As I headed into consolidation (phase 2 of my protocol) I was in remission and had a 90% survival rate. Chemo was wrecking my body, and I felt like dying everyday, but as long as I stuck with the chemo protocol, I was going to have a good chance of survival.
The idea of a transplant always hung heavily in the back of my mind. A transplant terrified me. I had heard so many horror stories about BMTs that I equated a transplant with a death sentence. Fortunately, all the nurses and doctors on my hematology team assured me that a transplant would be unlikely.
Yet my doctors still wanted me to meet with a Bone Marrow Transplant doctor to set up a contingency plan should the worse happen and chemotherapy stopped working. I didn't want to see a BMT doctor. Despite feeling horrible from the medicine, I was sure the chemotherapy was working.
So, when I finally went to see a BMT doctor I was expecting her to tell me just what everyone else had told me: that I would never need a transplant.
Unfortunately, she said a transplant was my best option for survival.
These abnormalities knocked my odds from 90% down to 50%. No matter what chemo regiment I was on, due to the genetics of my cancer, I had a 50/50 chance of relapse. I was devastated. It felt as if I had just been diagnosed with cancer all over again.
My odds had drastically changed and I had another huge decision to make: stick with chemo and a 50% chance of relapse, or get a transplant which would lower that relapse rate to 20%-25%.
Okay, sounds like an easy choice on paper. As there is no proven cure for cancer (yet), the best you can do is lower your odds for relapse. But a transplant is biologically life changing, and has way more lifetime side effects than a few years of chemotherapy. (Stay tuned this month for more on lifetime side effects of a transplant.)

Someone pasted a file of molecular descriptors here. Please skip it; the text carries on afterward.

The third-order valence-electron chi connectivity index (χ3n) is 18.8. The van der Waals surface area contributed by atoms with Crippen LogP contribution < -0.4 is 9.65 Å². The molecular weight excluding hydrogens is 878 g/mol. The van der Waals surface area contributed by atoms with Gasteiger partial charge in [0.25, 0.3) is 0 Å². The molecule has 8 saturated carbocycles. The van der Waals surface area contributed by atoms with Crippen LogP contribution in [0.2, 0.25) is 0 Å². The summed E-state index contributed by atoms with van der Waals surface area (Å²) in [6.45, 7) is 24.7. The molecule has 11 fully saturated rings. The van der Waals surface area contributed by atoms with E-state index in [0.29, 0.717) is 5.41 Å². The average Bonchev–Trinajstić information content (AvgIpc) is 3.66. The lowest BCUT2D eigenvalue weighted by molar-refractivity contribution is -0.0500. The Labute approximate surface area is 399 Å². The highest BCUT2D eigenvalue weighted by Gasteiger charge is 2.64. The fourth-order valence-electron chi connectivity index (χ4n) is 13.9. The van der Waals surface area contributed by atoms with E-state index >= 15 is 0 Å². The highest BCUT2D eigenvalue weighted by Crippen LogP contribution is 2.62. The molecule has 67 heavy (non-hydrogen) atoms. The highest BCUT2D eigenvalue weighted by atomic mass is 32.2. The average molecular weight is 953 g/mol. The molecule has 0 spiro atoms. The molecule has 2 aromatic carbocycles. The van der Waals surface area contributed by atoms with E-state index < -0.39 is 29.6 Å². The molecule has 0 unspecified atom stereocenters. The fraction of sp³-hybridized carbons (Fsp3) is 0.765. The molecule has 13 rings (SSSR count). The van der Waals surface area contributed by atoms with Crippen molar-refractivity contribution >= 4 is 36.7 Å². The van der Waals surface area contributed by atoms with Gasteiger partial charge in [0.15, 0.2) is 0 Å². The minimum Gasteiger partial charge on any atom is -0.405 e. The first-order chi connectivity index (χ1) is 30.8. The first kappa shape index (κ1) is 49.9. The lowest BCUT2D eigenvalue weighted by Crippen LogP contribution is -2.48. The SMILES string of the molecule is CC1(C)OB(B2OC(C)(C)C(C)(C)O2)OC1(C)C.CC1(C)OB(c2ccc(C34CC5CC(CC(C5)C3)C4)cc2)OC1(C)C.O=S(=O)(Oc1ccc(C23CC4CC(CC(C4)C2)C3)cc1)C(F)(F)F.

I went back to my hematologist for advice on what choice to make: chemo or transplant?
She told me more about my odds on the Pediatric Protocol, and explained to me I couldn't really trust all the statistics and percentages for the chemotherapy protocol. Adults usually didn't get ALL. It's thought of as a childhood cancer.
Check out the National Cancer Institute SEER website if you are as obsessed with statistics as I am.
Basically, all the data is grouped into two categories: age 20 and under (child) and age 20 and older (adult). This leads to my situation: a 25 year olds gets the same survival odds as an 85 year old. There's just not enough data for that middle group of 20-34 year olds with ALL.
So, on the advice of both my BMT doctor and hematologist, I chose the transplant and hoped it wouldn't kill me.
Fortunately I had a donor waiting in the wings. Check out The Odds - Part Three for more on the odds of finding a match.